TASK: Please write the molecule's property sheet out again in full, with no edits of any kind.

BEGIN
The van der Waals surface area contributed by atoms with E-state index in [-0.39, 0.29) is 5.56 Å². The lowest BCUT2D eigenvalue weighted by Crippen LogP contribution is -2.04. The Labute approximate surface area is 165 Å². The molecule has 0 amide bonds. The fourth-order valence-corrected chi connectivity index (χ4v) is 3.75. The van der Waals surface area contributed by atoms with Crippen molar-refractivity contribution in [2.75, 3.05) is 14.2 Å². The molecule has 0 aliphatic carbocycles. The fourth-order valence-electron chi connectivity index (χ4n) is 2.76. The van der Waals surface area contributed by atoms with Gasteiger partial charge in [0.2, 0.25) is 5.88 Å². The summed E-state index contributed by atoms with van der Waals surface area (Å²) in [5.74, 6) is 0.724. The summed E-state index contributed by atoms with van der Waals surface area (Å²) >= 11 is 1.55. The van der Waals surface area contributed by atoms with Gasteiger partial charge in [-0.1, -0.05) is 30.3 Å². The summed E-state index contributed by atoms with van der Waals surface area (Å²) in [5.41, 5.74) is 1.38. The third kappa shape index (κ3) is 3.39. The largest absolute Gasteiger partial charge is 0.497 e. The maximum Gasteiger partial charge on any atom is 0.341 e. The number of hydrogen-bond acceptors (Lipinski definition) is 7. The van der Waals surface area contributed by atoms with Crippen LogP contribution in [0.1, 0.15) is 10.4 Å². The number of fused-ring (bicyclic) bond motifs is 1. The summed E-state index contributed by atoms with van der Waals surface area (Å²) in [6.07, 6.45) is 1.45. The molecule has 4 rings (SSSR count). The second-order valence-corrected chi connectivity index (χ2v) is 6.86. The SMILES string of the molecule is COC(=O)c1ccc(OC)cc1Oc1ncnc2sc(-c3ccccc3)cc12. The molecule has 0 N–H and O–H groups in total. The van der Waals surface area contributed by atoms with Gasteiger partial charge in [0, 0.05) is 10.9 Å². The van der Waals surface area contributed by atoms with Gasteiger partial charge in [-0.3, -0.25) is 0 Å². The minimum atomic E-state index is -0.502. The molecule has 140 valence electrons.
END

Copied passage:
The van der Waals surface area contributed by atoms with E-state index in [-0.39, 0.29) is 5.56 Å². The lowest BCUT2D eigenvalue weighted by Crippen LogP contribution is -2.04. The Labute approximate surface area is 165 Å². The molecule has 0 amide bonds. The fourth-order valence-corrected chi connectivity index (χ4v) is 3.75. The van der Waals surface area contributed by atoms with Crippen molar-refractivity contribution in [2.75, 3.05) is 14.2 Å². The molecule has 0 aliphatic carbocycles. The fourth-order valence-electron chi connectivity index (χ4n) is 2.76. The van der Waals surface area contributed by atoms with Gasteiger partial charge in [0.2, 0.25) is 5.88 Å². The summed E-state index contributed by atoms with van der Waals surface area (Å²) in [5.74, 6) is 0.724. The summed E-state index contributed by atoms with van der Waals surface area (Å²) >= 11 is 1.55. The van der Waals surface area contributed by atoms with Gasteiger partial charge in [-0.1, -0.05) is 30.3 Å². The summed E-state index contributed by atoms with van der Waals surface area (Å²) in [5.41, 5.74) is 1.38. The third kappa shape index (κ3) is 3.39. The largest absolute Gasteiger partial charge is 0.497 e. The maximum Gasteiger partial charge on any atom is 0.341 e. The number of hydrogen-bond acceptors (Lipinski definition) is 7. The van der Waals surface area contributed by atoms with Crippen LogP contribution in [0.1, 0.15) is 10.4 Å². The number of fused-ring (bicyclic) bond motifs is 1. The summed E-state index contributed by atoms with van der Waals surface area (Å²) in [6.07, 6.45) is 1.45. The molecule has 4 rings (SSSR count). The second-order valence-corrected chi connectivity index (χ2v) is 6.86. The SMILES string of the molecule is COC(=O)c1ccc(OC)cc1Oc1ncnc2sc(-c3ccccc3)cc12. The molecule has 0 N–H and O–H groups in total. The van der Waals surface area contributed by atoms with Gasteiger partial charge in [0, 0.05) is 10.9 Å². The van der Waals surface area contributed by atoms with Gasteiger partial charge in [-0.3, -0.25) is 0 Å². The minimum atomic E-state index is -0.502. The molecule has 140 valence electrons.